# Sulfur Model#

The sulfur model is a nine-dimensional scalar-valued function. Based on the model from , the model was used in  in the context of metamodeling and uncertainty propagation.

import numpy as np
import matplotlib.pyplot as plt
import uqtestfuns as uqtf


## Test function instance#

To create a default instance of the sulfur model test function, type:

my_testfun = uqtf.Sulfur()


Check if the function has been correctly instantiated:

print(my_testfun)

Name              : Sulfur
Spatial dimension : 9
Description       : Sulfur model from Charlson et al. (1992)


## Description#

The sulfur model analytically computes the direct radiative forcing by sulfate aerosols using the following expression:

$\mathcal{M}(\boldsymbol{x}) = - \frac{1}{2} \, S_0 \, (1 - A_c) \, T^2 \, (1-R_s)^2 \, \bar{\beta} \, \Psi_e \, f_{\Psi_{e}} \frac{3 \, Q \times 10^{12} \, Y L}{365 A}$

where $$\boldsymbol{x} = \{ Q, Y, L, \Psi_e, \bar{\beta}, f_{\Psi_{e}}, T^2, (1 - A_c), (1 - R_s)^2 \}$$ is the nine-dimensional vector of input variables further defined below.

To evaluate this expression, the values for two additional parameters are taken from the literature:

• $$S_0 = 1361 \, [\mathrm{W/m^2}]$$ (the solar constant) 

• $$A = 5.1 \times 10^{14} \, [\mathrm{days}]$$ (surface area of the earth) 

Important

The equation for the sulfur model in  (Eq. (12)) is erroneous.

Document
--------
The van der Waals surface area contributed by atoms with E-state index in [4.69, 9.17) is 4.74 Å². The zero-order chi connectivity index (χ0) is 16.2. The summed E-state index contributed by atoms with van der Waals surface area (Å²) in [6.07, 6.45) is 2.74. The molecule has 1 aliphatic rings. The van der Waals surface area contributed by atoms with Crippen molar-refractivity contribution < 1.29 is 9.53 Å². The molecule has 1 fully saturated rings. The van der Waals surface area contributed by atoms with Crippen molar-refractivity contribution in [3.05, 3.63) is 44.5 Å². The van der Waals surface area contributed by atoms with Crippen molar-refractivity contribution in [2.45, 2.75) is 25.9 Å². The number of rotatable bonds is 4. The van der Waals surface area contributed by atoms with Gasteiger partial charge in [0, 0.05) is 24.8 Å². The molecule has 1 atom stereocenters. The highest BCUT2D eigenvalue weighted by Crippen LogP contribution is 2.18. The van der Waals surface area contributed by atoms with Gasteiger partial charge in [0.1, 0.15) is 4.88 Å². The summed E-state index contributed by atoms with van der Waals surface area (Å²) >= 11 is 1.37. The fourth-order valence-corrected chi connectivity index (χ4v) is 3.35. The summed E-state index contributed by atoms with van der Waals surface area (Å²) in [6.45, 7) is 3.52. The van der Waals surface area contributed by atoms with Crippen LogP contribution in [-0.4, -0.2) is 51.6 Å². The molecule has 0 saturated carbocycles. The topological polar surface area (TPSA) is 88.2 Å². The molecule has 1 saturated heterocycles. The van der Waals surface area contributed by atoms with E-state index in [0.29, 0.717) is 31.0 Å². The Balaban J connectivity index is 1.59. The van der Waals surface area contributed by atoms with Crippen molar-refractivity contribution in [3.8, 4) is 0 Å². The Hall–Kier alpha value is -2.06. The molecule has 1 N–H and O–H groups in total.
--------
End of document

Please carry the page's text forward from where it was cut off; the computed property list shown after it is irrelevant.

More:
• The solar constant $$S_0$$ should not be squared otherwise the dimension will not agree.

• The equation is missing factors 365 in the denominator and $$10^{12}$$ in the numerator because the parameter $$L$$ (sulfate lifetime in the atmosphere) is given in $$[\mathrm{days}]$$ while the parameter $$Q$$ (global input flux of the anthropogenic sulfur) is given in $$[\mathrm{T gS/year}]$$).

## Probabilistic input#

The probabilistic input model for the sulfur model consists of nine independent uniform random variables with marginals shown in the table below. This specification is taken from  (Table 2); in the original specification, all parameters of the log-normal marginals are given in terms of geometric mean and geometric standard deviation.

my_testfun.prob_input


Name: Sulfur-Penner-1994

Spatial Dimension: 9

Description: Probabilistic input model for the Sulfur model from Penner et al. (1994).

Marginals:

No. Name Distribution Parameters Description
1 Q lognormal [4.26267988 0.13976194] Source strength of anthropogenic Sulfur [10^12 g/year]